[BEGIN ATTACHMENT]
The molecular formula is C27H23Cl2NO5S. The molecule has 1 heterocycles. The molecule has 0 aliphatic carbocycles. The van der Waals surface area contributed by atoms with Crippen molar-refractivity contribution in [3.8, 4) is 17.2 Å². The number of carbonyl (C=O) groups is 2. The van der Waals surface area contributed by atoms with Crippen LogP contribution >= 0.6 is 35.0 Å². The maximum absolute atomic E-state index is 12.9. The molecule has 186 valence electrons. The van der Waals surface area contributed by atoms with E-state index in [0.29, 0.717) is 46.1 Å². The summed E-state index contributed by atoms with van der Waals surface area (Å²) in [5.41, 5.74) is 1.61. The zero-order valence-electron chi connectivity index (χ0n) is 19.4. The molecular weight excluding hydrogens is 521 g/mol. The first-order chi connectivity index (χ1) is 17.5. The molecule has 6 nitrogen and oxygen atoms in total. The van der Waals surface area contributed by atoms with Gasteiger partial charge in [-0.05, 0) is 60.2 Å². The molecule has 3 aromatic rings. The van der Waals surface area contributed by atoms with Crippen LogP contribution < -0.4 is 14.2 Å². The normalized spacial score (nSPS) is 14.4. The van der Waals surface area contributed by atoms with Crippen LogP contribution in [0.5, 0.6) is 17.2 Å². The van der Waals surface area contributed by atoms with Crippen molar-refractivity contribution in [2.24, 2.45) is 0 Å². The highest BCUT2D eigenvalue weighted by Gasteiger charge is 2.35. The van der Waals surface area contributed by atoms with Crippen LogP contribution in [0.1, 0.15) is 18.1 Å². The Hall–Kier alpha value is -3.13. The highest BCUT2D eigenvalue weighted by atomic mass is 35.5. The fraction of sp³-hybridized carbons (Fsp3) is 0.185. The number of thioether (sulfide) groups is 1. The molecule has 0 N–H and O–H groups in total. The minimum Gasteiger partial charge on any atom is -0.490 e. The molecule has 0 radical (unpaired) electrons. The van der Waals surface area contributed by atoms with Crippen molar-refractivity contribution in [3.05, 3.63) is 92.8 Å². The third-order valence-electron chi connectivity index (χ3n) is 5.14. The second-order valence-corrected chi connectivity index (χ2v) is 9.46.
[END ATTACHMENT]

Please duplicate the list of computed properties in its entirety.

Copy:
The molecular formula is C27H23Cl2NO5S. The molecule has 1 heterocycles. The molecule has 0 aliphatic carbocycles. The van der Waals surface area contributed by atoms with Crippen molar-refractivity contribution in [3.8, 4) is 17.2 Å². The number of carbonyl (C=O) groups is 2. The van der Waals surface area contributed by atoms with Crippen LogP contribution >= 0.6 is 35.0 Å². The maximum absolute atomic E-state index is 12.9. The molecule has 186 valence electrons. The van der Waals surface area contributed by atoms with E-state index in [0.29, 0.717) is 46.1 Å². The summed E-state index contributed by atoms with van der Waals surface area (Å²) in [5.41, 5.74) is 1.61. The zero-order valence-electron chi connectivity index (χ0n) is 19.4. The molecular weight excluding hydrogens is 521 g/mol. The first-order chi connectivity index (χ1) is 17.5. The molecule has 6 nitrogen and oxygen atoms in total. The van der Waals surface area contributed by atoms with Gasteiger partial charge in [-0.05, 0) is 60.2 Å². The molecule has 3 aromatic rings. The van der Waals surface area contributed by atoms with Crippen LogP contribution < -0.4 is 14.2 Å². The normalized spacial score (nSPS) is 14.4. The van der Waals surface area contributed by atoms with Crippen LogP contribution in [0.5, 0.6) is 17.2 Å². The van der Waals surface area contributed by atoms with Crippen molar-refractivity contribution in [2.24, 2.45) is 0 Å². The highest BCUT2D eigenvalue weighted by Gasteiger charge is 2.35. The van der Waals surface area contributed by atoms with Crippen LogP contribution in [0.1, 0.15) is 18.1 Å². The Hall–Kier alpha value is -3.13. The highest BCUT2D eigenvalue weighted by atomic mass is 35.5. The fraction of sp³-hybridized carbons (Fsp3) is 0.185. The number of thioether (sulfide) groups is 1. The molecule has 0 N–H and O–H groups in total. The minimum Gasteiger partial charge on any atom is -0.490 e. The molecule has 0 radical (unpaired) electrons. The van der Waals surface area contributed by atoms with Crippen molar-refractivity contribution in [3.05, 3.63) is 92.8 Å². The third-order valence-electron chi connectivity index (χ3n) is 5.14. The second-order valence-corrected chi connectivity index (χ2v) is 9.46.